In the case presently before this court, we are concerned with the apparent tension between section 3565(a)(2) and the 1988 drug amendment, while in Boyd we were concerned with the conflict between section 3565(a)(2) and the probation revocation table in the Guidelines. In Boyd, we held that following a probation revocation, section 3565(a)(2) only allows the imposition of a prison sentence which could have been imposed for the original crime at the time of the initial sentencing. F.2d at , 1992 WL 71805, at*fn4,*fn5 In the case before us, Gordon could have been sentenced originally to zero to four months imprisonment for violating 18 U.S.C. § 1703. We must determine whether the 1988 drug amendment allowed the imposition of a sentence longer than zero to four months when Gordon was resentenced for a probation violation.
The 1988 drug amendment was recently interpreted by the Court of Appeals for the Ninth Circuit in United States v. Corpuz, 953 F.2d 526 (9th Cir. 1992). In Corpuz, the defendant pled guilty to counterfeiting, a crime for which he could have received one to seven months imprisonment. Instead, the defendant was sentenced to three years probation. Corpuz was subsequently arrested for possession of methamphetamine and, following the revocation of his probation, resentenced to one year in prison. Relying on the 1988 drug amendment, the district court reasoned that one-third of three years probation was one year imprisonment. The Ninth Circuit affirmed.*fn4
Were we to adopt the Ninth Circuit's interpretation of the 1988 drug amendment, we would find that Gordon was properly resentenced to one year imprisonment, since one-third of three years probation is one year imprisonment. This one year sentence, however, conflicts with the zero to four month sentencing range available originally under section 3565(a)(2). The Ninth Circuit attempted to resolve the conflict between the 1988 drug amendment and section 3565(a)(2) by noting that the two provisions are alternative means of sentencing, since only the former applies when the possession of a controlled substance is involved. Id. at 529-30. We believe this interpretation is flawed, and thus we decline to follow Corpuz.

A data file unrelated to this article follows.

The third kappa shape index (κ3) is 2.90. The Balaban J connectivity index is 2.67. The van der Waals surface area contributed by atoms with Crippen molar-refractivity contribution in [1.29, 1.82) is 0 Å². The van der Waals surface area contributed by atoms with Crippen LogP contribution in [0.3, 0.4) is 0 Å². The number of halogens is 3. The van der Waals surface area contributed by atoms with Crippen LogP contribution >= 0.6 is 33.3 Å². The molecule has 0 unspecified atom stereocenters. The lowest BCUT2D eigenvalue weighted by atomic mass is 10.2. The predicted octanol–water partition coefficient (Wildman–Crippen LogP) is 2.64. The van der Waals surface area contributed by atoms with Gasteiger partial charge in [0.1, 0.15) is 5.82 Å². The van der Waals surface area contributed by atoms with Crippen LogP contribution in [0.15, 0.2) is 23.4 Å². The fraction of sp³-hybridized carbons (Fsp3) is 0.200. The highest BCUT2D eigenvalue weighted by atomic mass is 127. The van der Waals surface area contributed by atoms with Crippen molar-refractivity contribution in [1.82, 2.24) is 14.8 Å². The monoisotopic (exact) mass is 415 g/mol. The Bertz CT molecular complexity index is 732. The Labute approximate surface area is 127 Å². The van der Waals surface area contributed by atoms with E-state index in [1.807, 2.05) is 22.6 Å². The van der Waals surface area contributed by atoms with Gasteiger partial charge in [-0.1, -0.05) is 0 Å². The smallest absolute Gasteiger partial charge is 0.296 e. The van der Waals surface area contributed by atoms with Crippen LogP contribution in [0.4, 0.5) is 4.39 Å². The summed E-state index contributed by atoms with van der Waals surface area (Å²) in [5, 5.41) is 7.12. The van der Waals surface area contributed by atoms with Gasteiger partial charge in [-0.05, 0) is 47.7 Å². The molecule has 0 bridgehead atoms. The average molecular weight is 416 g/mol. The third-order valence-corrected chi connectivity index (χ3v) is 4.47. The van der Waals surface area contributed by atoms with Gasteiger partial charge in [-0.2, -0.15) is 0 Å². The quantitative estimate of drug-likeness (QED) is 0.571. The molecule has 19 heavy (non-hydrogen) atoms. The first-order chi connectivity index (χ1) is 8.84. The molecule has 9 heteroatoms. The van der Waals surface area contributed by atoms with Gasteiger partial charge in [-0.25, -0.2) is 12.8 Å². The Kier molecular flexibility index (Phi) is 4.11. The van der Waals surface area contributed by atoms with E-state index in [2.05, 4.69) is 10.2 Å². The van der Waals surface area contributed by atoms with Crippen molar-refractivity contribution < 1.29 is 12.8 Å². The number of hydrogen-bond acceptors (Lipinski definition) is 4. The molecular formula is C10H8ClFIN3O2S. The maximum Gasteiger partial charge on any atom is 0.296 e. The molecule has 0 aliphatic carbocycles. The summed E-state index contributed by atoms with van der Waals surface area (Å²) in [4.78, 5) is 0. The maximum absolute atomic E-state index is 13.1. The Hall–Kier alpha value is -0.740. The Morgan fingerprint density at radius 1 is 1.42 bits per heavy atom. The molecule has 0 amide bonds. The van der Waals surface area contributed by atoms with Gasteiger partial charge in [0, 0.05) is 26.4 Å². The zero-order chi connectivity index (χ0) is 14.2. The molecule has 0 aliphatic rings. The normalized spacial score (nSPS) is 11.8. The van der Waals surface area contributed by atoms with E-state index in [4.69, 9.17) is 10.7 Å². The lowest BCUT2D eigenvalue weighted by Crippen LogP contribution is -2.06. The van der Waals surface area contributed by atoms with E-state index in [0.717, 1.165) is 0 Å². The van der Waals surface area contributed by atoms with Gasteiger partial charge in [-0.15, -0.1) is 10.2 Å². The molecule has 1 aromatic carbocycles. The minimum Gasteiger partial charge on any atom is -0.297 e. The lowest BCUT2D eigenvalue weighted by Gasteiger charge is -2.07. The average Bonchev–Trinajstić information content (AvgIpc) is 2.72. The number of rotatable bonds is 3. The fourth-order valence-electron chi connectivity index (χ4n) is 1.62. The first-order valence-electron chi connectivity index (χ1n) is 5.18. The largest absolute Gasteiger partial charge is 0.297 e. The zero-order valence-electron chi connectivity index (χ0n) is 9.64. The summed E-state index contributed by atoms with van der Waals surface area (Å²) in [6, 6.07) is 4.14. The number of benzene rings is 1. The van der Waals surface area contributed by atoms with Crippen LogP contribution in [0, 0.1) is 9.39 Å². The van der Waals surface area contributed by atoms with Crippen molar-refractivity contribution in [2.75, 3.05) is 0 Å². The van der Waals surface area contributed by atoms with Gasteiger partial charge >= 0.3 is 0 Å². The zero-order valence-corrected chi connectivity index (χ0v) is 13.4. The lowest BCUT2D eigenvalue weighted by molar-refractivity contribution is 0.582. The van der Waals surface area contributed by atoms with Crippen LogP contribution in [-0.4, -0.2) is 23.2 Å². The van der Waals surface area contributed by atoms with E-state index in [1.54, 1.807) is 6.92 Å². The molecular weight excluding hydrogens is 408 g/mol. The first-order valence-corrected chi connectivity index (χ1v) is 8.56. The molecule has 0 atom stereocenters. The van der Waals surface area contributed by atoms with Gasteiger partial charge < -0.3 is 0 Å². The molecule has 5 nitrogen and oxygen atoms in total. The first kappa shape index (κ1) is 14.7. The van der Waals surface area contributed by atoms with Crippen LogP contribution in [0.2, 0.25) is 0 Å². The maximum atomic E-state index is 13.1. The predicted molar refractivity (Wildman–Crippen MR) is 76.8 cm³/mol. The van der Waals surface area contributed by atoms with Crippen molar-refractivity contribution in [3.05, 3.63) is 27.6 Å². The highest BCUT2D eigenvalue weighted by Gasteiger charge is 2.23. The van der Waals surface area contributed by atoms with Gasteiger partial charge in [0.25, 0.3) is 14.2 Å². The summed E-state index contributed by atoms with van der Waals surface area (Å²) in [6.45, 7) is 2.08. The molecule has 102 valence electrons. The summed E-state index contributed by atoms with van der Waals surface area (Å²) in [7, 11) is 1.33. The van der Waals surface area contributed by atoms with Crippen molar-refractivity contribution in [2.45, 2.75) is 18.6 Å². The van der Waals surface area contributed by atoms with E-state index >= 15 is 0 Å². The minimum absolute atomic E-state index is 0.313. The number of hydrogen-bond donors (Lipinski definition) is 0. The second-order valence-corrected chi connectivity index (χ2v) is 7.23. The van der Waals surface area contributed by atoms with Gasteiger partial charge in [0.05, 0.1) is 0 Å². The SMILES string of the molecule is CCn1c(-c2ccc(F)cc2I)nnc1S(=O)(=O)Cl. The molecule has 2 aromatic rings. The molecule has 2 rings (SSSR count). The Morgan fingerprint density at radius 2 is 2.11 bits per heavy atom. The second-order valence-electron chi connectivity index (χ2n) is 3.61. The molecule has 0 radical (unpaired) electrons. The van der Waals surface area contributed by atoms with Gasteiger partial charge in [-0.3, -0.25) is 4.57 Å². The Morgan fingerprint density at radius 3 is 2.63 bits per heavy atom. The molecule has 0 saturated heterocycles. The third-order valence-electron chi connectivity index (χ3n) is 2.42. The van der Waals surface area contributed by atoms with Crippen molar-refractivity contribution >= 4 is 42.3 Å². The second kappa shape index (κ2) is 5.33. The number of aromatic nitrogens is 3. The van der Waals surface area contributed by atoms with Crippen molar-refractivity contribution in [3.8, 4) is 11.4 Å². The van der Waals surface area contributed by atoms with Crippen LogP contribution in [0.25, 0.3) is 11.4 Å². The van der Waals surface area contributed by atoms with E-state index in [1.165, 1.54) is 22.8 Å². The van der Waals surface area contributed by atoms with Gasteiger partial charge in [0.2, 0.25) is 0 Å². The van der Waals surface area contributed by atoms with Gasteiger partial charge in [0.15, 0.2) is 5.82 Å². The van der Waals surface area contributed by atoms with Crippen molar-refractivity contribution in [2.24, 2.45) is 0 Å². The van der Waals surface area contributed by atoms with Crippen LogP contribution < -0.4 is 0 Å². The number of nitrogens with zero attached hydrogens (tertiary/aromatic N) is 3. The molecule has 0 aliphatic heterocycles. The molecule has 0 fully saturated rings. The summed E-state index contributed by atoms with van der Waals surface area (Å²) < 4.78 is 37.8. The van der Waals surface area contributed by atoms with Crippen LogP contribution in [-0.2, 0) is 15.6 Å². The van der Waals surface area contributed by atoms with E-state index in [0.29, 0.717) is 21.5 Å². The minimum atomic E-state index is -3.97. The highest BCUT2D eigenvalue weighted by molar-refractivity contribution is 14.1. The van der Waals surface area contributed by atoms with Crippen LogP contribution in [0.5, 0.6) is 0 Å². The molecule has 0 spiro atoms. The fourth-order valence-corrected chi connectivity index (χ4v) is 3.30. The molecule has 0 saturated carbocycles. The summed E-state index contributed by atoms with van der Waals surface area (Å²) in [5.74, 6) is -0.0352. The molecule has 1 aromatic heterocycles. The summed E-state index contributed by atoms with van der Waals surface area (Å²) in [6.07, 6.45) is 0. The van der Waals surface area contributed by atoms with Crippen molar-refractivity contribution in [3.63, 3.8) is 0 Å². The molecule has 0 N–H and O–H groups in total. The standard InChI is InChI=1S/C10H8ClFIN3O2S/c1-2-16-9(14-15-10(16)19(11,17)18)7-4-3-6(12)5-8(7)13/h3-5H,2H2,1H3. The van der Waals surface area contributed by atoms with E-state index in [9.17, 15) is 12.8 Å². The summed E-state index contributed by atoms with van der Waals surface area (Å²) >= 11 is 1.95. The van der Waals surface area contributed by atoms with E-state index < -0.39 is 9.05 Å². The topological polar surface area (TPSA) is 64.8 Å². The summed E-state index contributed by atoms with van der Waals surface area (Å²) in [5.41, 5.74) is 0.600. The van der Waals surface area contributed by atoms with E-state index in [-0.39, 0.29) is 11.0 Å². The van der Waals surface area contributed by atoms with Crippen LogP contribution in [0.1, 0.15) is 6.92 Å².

Corpuz finds significance in the phrase "notwithstanding any other provision of this section" which begins the 1988 drug amendment. The Ninth Circuit noted that "this prefatory qualifier indicates that the added provision was intended to take precedence over the general language of subsection (a)(2) in cases where the probationer violates probation by possessing a controlled substance." Id. at 530 (emphasis added). We cannot agree that one provision takes precedence over another provision, since it is a fundamental rule of statutory construction that all parts of a statute must be read together. "Only a clear repugnancy between the old law and the new results in the former giving way and then only pro tanto to the extent of the repugnancy." Georgia v. Pennsylvania R.R. Co., 324 U.S. 439, 457 (1945); see also Morton v. Mancari, 417 U.S. 535, 550 (1974) ("In the absence of some affirmative showing of an intention to repeal, the only permissible justification for a repeal by implication is when the earlier and later statutes are irreconcilable."). Courts should attempt to reconcile two seemingly conflicting statutory provisions whenever possible, instead of allowing one provision effectively to nullify the other provision. Thus, we conclude that a better reading of the "notwithstanding" clause is that it establishes a "floor" below which the district court cannot resentence despite section 3565(a)(2) otherwise allowing the imposition of any sentence within the original sentencing range. In the case now before us, that "floor" would be one and one-third month imprisonment since the original range was zero to four months.